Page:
Gilpin plays Maureen “Mo” Ken Dean, a liberal cabin attendant who falls in love with White House counsel John Dean, despite her political politics. “Mo was known for being the beautiful, silent wife in the background of the Watergate hearings,” Gilpin says. “As someone who was eligible for health insurance and who paid for appetizers by being a curvy wife with no lines in the background, I was really attached to her. Fortunately, she now has lines in our chain!”

“I was trying to think of what it was like to be a woman in 1972”: Gilpin with Dan Stevens in a scene from Gaslit. Photo: Hilary Bronwyn Gayle/Associated Press

Although Dean is still alive, Gilpin has not contacted her. “I composed the email in my mind,” she says. And then I was like, ‘I don’t want to bother this poor woman. “I took more time trying to think of what it was like to be a woman in 1972 and less what Mo Dean’s left shoulder does when she’s tired.”

Perhaps surprisingly, Gilpin was ready to return to politics after her last outing on that front: starring in a horror movie Pushing the Buttons. the hunt, where a group of wealthy liberal “elites” hunt the poor and “unfortunate” right-wingers. Not only was the film’s initial 2019 release pulled in the wake of two mass shootings, it was described by right-wing media, missing the intended sarcasm, as “madness and evil‘, prompting then-President Trump to tweet about Hollywood as ‘too bad for our country.’ The Hunt was finally released in 2020 as the pandemic spread, and was marketed with the tagline, ‘The most talked about movie of the year is the one no one has actually seen.’ Gilpin agrees: “I still stick with this movie. The controversy was kind of the most descriptive advertising campaign we could have asked and America established itself as the country we said was in the movie.”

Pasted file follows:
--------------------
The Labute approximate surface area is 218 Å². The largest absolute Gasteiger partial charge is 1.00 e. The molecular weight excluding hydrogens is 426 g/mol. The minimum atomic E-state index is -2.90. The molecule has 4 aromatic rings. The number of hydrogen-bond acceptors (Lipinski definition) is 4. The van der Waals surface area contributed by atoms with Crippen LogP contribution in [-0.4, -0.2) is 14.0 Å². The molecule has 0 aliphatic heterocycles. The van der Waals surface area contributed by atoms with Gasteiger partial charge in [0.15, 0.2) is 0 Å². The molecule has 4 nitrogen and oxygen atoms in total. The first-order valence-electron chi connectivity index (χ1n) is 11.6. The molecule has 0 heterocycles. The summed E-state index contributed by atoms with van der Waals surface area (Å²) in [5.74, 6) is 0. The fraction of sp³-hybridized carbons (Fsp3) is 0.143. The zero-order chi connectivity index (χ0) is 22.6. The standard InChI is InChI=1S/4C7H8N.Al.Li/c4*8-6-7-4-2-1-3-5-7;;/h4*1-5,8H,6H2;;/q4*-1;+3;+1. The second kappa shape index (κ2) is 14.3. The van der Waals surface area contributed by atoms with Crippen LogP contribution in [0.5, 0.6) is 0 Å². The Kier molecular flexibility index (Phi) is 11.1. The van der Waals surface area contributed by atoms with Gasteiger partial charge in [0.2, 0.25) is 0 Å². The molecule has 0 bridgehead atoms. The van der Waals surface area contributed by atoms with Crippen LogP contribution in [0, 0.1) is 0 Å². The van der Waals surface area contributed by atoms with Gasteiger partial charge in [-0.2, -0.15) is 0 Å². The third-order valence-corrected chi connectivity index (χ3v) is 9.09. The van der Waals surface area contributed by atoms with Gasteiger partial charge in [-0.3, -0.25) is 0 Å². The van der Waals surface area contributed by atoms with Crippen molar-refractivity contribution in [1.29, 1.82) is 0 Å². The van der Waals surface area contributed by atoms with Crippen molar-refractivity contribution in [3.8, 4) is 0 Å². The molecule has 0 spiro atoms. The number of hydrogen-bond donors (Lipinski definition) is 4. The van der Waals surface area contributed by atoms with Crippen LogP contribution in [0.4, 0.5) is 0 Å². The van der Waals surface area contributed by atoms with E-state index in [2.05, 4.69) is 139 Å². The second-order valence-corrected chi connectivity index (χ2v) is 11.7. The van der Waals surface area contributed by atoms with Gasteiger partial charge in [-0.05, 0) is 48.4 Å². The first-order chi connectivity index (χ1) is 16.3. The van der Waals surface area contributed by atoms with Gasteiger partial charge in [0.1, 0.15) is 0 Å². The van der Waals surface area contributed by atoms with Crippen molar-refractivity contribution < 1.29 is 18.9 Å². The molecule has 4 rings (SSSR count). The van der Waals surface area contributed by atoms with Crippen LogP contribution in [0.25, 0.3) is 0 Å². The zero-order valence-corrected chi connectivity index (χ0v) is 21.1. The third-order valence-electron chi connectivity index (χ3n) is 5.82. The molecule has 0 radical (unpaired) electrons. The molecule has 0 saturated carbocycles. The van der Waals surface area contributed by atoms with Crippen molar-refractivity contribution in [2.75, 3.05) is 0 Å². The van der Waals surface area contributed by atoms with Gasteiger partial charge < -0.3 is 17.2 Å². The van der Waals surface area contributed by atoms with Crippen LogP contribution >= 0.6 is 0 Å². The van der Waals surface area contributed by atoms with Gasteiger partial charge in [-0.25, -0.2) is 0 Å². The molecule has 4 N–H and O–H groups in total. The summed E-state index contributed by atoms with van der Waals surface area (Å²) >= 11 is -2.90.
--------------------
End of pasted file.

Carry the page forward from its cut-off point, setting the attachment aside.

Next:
More than anything else, you now see that polarized debate is “almost part of the creative process.” She nodded through the steps: “You outline, you find the right shoes in the right clothes, you picture the thing, Twitter explodes, then the actual reaction happens, and the dust settles. It’s like taking out your wisdom teeth. It’s inevitable.”